SeniorCare President Joell KeimSOURCE
July 23, 2013 | Joell Keim, RN, BA, CPC

Historically, telemedicine was used in hospitals and rural settings to help bring specialists to localized patients, including those who are homebound or without a specialist in their area. The goal then was the same as it is today: Allow physicians and caregivers to exchange information electronically to improve care.

Telemedicine’s transformation in recent years stems from the desire to improve healthcare while better connecting patients and providers. With the increased use and capabilities of mobile devices, providers can now actively monitor and transmit patient data through what is commonly known as mHealth technology. The data gathered from these exchanges helps drive decision-making for patient-specific interventions, with the ultimate goal of improving patient outcomes. It also supports shifting payment models and value-based care initiatives that require quality data reporting.

Apart from the improved health and quality-of-life benefits, the combination of mHealth and patient outreach also provides health plans, physicians and others across the care continuum with a better understanding of each patient’s unique care situation. Leveraging mHealth technology to collect data directly from patients’ homes continuously and combining it with clinical care in-home visits will ultimately help improve care quality metrics, manage care costs and increase patient satisfaction rates.

Analytics driving mHealth evolution

Data analytics, improved technology and specially trained clinical staff are the key differentiators that separate the mHealth we know today from that of years past. Through analytics, physicians can pinpoint patients struggling to manage their chronic conditions and those who may require additional engagement and monitoring to avoid a potential hospitalization.

Many physicians, often through a health plan or ACO, now partner with technology-enabled firms to analyze claims, medical records, pharmacy and laboratory data to target gaps in care, help patients better manage their conditions and prevent readmissions. Data analysis technology can identify cohorts of high-risk patients who may have a history of a particular condition but fail to consistently manage their conditions.

As the industry evolves, medical devices are also becoming increasingly sophisticated. Smaller in size but more powerful in possibilities, these devices transmit readings wirelessly and can integrate with a personal mobile device, enabling and empowering the patient while transmitting vital health status data to care providers in real-time through cloud-based technology.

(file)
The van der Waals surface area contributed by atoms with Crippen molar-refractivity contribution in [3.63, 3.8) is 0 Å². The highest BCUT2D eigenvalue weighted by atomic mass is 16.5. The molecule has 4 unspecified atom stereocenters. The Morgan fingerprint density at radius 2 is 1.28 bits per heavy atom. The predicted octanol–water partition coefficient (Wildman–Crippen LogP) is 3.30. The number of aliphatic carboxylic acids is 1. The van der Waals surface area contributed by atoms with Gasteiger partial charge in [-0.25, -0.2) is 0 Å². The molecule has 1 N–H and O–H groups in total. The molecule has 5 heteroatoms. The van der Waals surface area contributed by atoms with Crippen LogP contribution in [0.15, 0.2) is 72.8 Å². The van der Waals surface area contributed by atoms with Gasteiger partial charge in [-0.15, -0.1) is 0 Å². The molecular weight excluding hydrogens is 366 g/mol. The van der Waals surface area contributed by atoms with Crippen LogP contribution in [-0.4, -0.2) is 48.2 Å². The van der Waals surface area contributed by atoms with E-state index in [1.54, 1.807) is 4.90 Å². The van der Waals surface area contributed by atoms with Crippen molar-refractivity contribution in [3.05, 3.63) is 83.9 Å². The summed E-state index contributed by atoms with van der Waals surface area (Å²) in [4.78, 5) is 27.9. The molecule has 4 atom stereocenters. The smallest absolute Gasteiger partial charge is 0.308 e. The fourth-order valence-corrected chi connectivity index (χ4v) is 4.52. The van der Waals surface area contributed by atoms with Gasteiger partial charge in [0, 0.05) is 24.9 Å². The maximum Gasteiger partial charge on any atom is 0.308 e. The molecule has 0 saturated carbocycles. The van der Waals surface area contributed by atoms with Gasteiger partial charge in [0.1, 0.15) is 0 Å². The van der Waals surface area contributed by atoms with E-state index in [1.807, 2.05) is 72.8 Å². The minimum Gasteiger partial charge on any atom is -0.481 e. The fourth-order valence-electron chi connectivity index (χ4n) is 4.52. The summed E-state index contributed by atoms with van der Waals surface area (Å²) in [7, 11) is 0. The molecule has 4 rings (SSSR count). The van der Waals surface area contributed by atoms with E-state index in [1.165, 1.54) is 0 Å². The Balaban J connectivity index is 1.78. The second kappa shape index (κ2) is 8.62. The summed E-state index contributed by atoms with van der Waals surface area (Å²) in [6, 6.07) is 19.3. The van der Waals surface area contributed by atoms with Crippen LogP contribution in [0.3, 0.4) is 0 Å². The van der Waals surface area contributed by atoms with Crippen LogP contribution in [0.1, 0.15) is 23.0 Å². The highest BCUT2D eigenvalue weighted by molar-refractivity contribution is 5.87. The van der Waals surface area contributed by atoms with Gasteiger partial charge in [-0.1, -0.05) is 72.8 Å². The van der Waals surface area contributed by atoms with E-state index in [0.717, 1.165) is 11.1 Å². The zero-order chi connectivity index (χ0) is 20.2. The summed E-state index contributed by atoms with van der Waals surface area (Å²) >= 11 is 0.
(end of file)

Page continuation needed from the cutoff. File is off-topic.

Clinical care visits fill the gaps

Yet the most important, and often overlooked, factor in improving outcomes with mHealth is achieving patient adoption of this technology. Many attempts at home telemonitoring fail because patients become overwhelmed as they attempt to learn how to operate this technology on their own. Compliance and adoption rates improve with clinical care assessments, where providers visit the patients in their homes, help set-up the technology and provide one-on-one, hands-on training.

Based on prior data analysis, patients should be identified and contacted to schedule an in-home clinical care visit. During the encounter, pertinent data regarding the patient’s living situation, medical record and care gaps is gathered and transmitted to the primary care physician. The clinical care visit provider will also set up any mHealth equipment and teach the patient how to operate any devices, which would then immediately transmit readings to a cloud-based engine.

Through this preemptive solution to managing chronic illness, health plans and primary care physicians are able to receive real-time data that can be leveraged to spot an adverse trend and potentially avoid an emergency room visit or readmission.

Data combined with care improves compliance

With an in-person clinical care visit and hands-on mHealth training, practices receive a greater breadth of data as it pertains to their patients and their disease management capability, improving chances of greater compliance, better health outcomes and increased patient satisfaction rates. These clinical benefits translate into improved quality and risk scores for programs such as Patient-Centered Medical Homes, HCC Risk Adjustment and ACO quality initiatives such as Group Practice Reporting Option (GPRO) and Physician Quality Reporting System (PQRS).

All healthcare stakeholders have the same goals: High-quality care, efficient operations and improved patient outcomes. As more providers connect to other physicians, hospitals and health plans through health information technology, collaboration is crucial to help achieve these goals. By using clinical care visits, mHealth monitoring and other patient engagement programs, physicians are able to extend their reach beyond the walls of their practice. All of these pieces are working simultaneously to not only assist physicians in meeting mandates, but also help treat more patients while increasing the quality of care – which, as we know, is the most important factor of all.

Joell Keim is president of SeniorCare (Silent Seniors Community Care, LLC), an analytics-driven patient engagement company that addresses care and data gaps, and the sister company of Outcomes Health Information Solutions.


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